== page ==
The UK’s Information Commissioner’s Office is looking into a data breach that occurred in December 2011. According to channelregister.co.uk, Avnet Technology Solutions suffered a data breach on December 21 when “unknown parties broke into” their offices. Could the use of data encryption software mollified the ICO? Probably. Was it an option? Well…maybe.
Server Hard Disks Stolen
The Haslingden, Lancashire offices of Avnet were broken into on December 21, 2011. Server hard disks — and not the servers themselves — were stolen. These contained data on staff and customers related to the acquisition of Bell Micro. While channelregister.co.uk originally reported that addresses, bank account numbers, sort codes, passport numbers, and national insurance numbers were stolen, it was later contacted by Avnet, and a correction was issued: passport and national insurance numbers were not part of the stolen data.
Avnet would not confirm how many people were affected by the breach, or how many hard disk drives were stolen.
The thing about servers is that, generally, people don’t want to use disk encryption software on them because of its negative impact on system resources. It depends from server to server, of course: if a server is accessed every five seconds, then encryption software would probably not impact it negatively. However, if the server is running at 100% all the time, then that computer needs all the resources that can be spared and then some.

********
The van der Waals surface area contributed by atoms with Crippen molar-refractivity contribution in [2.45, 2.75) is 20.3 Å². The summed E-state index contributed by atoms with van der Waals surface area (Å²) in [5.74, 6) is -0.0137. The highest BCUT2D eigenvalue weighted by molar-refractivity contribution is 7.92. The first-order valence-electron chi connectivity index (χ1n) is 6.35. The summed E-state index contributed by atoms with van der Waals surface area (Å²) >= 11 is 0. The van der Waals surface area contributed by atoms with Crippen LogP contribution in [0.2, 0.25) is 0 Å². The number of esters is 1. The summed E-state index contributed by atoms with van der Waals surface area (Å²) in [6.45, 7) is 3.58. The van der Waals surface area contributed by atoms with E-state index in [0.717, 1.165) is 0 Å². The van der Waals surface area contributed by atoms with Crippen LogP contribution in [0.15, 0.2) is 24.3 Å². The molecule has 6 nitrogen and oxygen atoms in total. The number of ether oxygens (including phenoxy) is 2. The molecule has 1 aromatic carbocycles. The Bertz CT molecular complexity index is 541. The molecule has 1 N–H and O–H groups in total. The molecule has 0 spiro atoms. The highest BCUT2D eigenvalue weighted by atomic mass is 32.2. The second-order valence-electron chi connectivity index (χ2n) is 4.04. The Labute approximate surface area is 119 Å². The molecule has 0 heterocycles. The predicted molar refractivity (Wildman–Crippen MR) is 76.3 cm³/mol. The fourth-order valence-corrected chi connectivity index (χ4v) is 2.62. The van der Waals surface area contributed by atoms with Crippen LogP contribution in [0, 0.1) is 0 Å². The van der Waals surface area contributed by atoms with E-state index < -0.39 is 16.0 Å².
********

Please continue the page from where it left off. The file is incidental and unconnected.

What kinds of servers were involved in the Avnet case? We don’t know. We do know, however, that the breached data was probably not needed on a 24/7 basis. Of course, what else was on these servers is unknown, so it’s hard to decide whether encryption would have been a viable data security measure in this particular case.
Servers Stolen All the Time
Servers getting stolen — in whole or otherwise — is not a new phenomenon. I’ve read of servers getting stolen; of their hard disks getting stolen; of data centers being broken into — in one case, by putting an electric saw to the wall — and everything inside getting stolen. It’s as if *gasp* thieves will steal just about anything.
Obviously, the occurrence of server thefts is rather low — physical security may have its shortcomings, but let’s face it, it generally works — but this is not a reason for being lax about using encryption on servers. Even if disk encryption is not an option due to performance issues, care should be taken to at least use file or folder encryption to protect any sensitive data. Relying solely on physical security (locks, cages, guards, etc.) is not an option in this day and age.